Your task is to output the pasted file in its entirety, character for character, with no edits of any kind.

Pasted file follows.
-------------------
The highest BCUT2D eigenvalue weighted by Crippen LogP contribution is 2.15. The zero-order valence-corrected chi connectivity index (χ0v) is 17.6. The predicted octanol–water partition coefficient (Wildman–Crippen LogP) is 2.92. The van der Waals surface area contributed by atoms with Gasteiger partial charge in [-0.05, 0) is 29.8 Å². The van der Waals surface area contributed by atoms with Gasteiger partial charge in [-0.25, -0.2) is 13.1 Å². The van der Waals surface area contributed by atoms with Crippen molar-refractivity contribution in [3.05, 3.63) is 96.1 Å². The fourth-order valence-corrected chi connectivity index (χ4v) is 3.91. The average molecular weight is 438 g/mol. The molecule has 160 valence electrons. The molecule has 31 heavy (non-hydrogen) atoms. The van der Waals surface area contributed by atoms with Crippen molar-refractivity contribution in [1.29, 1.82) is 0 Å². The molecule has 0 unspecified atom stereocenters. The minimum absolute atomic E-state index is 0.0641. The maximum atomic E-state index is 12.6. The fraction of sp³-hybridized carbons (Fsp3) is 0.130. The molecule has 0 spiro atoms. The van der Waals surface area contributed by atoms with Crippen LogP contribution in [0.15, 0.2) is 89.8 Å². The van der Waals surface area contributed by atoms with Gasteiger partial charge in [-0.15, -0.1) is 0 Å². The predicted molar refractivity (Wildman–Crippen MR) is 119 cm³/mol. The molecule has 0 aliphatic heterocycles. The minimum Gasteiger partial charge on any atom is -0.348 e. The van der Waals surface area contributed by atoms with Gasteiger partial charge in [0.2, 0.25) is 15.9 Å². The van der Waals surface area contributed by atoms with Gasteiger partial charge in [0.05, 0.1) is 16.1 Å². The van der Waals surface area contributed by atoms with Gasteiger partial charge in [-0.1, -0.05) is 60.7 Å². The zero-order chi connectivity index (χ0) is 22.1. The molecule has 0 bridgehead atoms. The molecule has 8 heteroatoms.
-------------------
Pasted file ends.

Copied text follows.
The highest BCUT2D eigenvalue weighted by Crippen LogP contribution is 2.15. The zero-order valence-corrected chi connectivity index (χ0v) is 17.6. The predicted octanol–water partition coefficient (Wildman–Crippen LogP) is 2.92. The van der Waals surface area contributed by atoms with Gasteiger partial charge in [-0.05, 0) is 29.8 Å². The van der Waals surface area contributed by atoms with Gasteiger partial charge in [-0.25, -0.2) is 13.1 Å². The van der Waals surface area contributed by atoms with Crippen molar-refractivity contribution in [3.05, 3.63) is 96.1 Å². The fourth-order valence-corrected chi connectivity index (χ4v) is 3.91. The average molecular weight is 438 g/mol. The molecule has 160 valence electrons. The molecule has 31 heavy (non-hydrogen) atoms. The van der Waals surface area contributed by atoms with Crippen molar-refractivity contribution in [1.29, 1.82) is 0 Å². The molecule has 0 unspecified atom stereocenters. The minimum absolute atomic E-state index is 0.0641. The maximum atomic E-state index is 12.6. The fraction of sp³-hybridized carbons (Fsp3) is 0.130. The molecule has 0 spiro atoms. The van der Waals surface area contributed by atoms with Crippen LogP contribution in [0.15, 0.2) is 89.8 Å². The van der Waals surface area contributed by atoms with Gasteiger partial charge in [-0.15, -0.1) is 0 Å². The predicted molar refractivity (Wildman–Crippen MR) is 119 cm³/mol. The molecule has 0 aliphatic heterocycles. The minimum Gasteiger partial charge on any atom is -0.348 e. The van der Waals surface area contributed by atoms with Gasteiger partial charge in [0.2, 0.25) is 15.9 Å². The van der Waals surface area contributed by atoms with Gasteiger partial charge in [0.05, 0.1) is 16.1 Å². The van der Waals surface area contributed by atoms with Gasteiger partial charge in [-0.1, -0.05) is 60.7 Å². The zero-order chi connectivity index (χ0) is 22.1. The molecule has 0 bridgehead atoms. The molecule has 8 heteroatoms.